Arms and Interventions

Arm Intervention/treatment
Experimental: 1
Buprenorphine maintenance
Drug: buprenorphine
Other Name: Suboxone
Active Comparator: 2
Methadone maintenance
Drug: methadone

Outcome Measures

Primary Outcome Measures :
  1. Treatment completion in jail [ Time Frame: Until release from jail ]
  2. Reporting to assigned treatment modality after release [ Time Frame: Within 3 months after release from jail ]

Secondary Outcome Measures :
  1. Intention to continue treatment after release [ Time Frame: At release from jail ]
  2. Re-incarceration [ Time Frame: Within 3 months after release ]
  3. Frequency of illicit opioid use after release [ Time Frame: Within 3 months after release ]
  4. Re-arrest [ Time Frame: Within 3 months after release ]
  5. Severity of re-arrest charges [ Time Frame: Within 3 months after release, if re-arrested ]
  6. Satisfaction with opioid replacement treatment. [ Time Frame: During jail and 3 months post-release ]
  7. Opioid withdrawal symptoms and cravings [ Time Frame: During jail and post-release ]

Eligibility Criteria

Information from the National Library of Medicine

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Ages Eligible for Study:   18 Years to 65 Years   (Adult)
Sexes Eligible for Study:   Male
Accepts Healthy Volunteers:   Yes

Inclusion Criteria:

  • opioid dependent patients who meet eligibility requirements for the KEEP program,
  • patients serving sentences who will remain confined for at least 10 days but less than 90 days in the EMTC facility (all male) at Rikers,
  • willingness to accept buprenorphine treatment,
  • expected to reside in New York City after release
  • 18-65 years of age

Exclusion Criteria:

  • receiving methadone treatment in the community at sentencing and remanded to Rikers
  • took non-prescribed 'street methadone' within last 3 days
  • currently receiving more than 20mg/day methadone
  • current psychotic symptoms (e.g., schizophrenia, schizoaffective disorder) requiring referral for mental health intervention, or current treatment with antipsychotic medication)
  • HIV infection with T lymphocytes less than 200 per mm of blood and/or presence of a serious opportunistic infection requiring treatment, or receiving the HIV medication atazanavir.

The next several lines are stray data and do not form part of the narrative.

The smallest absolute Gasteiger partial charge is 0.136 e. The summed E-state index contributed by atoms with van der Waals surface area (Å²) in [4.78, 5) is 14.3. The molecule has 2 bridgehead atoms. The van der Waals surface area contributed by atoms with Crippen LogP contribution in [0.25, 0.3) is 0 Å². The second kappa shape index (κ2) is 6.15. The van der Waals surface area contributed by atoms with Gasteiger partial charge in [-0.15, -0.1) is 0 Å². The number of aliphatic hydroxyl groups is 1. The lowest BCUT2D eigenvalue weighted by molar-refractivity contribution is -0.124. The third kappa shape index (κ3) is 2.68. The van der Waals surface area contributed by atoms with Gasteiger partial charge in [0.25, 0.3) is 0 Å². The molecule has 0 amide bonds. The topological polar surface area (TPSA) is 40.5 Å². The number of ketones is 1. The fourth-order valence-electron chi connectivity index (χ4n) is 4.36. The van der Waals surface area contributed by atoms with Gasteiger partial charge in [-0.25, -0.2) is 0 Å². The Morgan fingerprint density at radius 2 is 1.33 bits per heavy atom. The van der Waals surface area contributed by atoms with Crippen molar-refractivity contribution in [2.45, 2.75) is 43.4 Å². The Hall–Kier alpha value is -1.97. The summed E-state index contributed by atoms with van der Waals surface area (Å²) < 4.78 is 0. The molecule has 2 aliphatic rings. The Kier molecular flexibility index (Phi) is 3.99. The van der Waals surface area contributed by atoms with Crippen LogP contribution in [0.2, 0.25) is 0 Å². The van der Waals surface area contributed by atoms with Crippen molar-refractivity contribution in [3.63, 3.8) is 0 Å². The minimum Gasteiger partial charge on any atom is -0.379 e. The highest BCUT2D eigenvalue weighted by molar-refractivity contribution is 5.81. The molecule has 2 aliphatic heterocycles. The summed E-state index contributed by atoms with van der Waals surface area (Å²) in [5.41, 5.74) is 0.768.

• unable to complete English language interview
Contacts and Locations

Information from the National Library of Medicine

To learn more about this study, you or your doctor may contact the study research staff using the contact information provided by the sponsor.

Please refer to this study by its ClinicalTrials.gov identifier (NCT number): NCT00367302

Sponsors and Collaborators
National Development and Research Institutes, Inc.
National Institute on Drug Abuse (NIDA)
Western Michigan University
New York City Department of Health and Mental Hygiene
Principal Investigator: Stephen Magura, Ph.D. Western Michigan University
More Information

Responsible Party: Stephen Magura, Principal Investigator, Western Michigan University
ClinicalTrials.gov Identifier: NCT00367302     History of Changes
Other Study ID Numbers: DA020583
R21DA020583 ( U.S. NIH Grant/Contract )
1R21DA020583 ( U.S. NIH Grant/Contract )
First Posted: August 22, 2006    Key Record Dates
Last Update Posted: May 1, 2013
Last Verified: April 2013

Keywords provided by National Development and Research Institutes, Inc.:
clinical trial

Additional relevant MeSH terms:
Behavior, Addictive
Opioid-Related Disorders
Compulsive Behavior
Impulsive Behavior
Substance-Related Disorders
Chemically-Induced Disorders
Mental Disorders
Analgesics, Opioid
Central Nervous System Depressants
Physiological Effects of Drugs
Sensory System Agents
Peripheral Nervous System Agents
Narcotic Antagonists
Antitussive Agents
Respiratory System Agents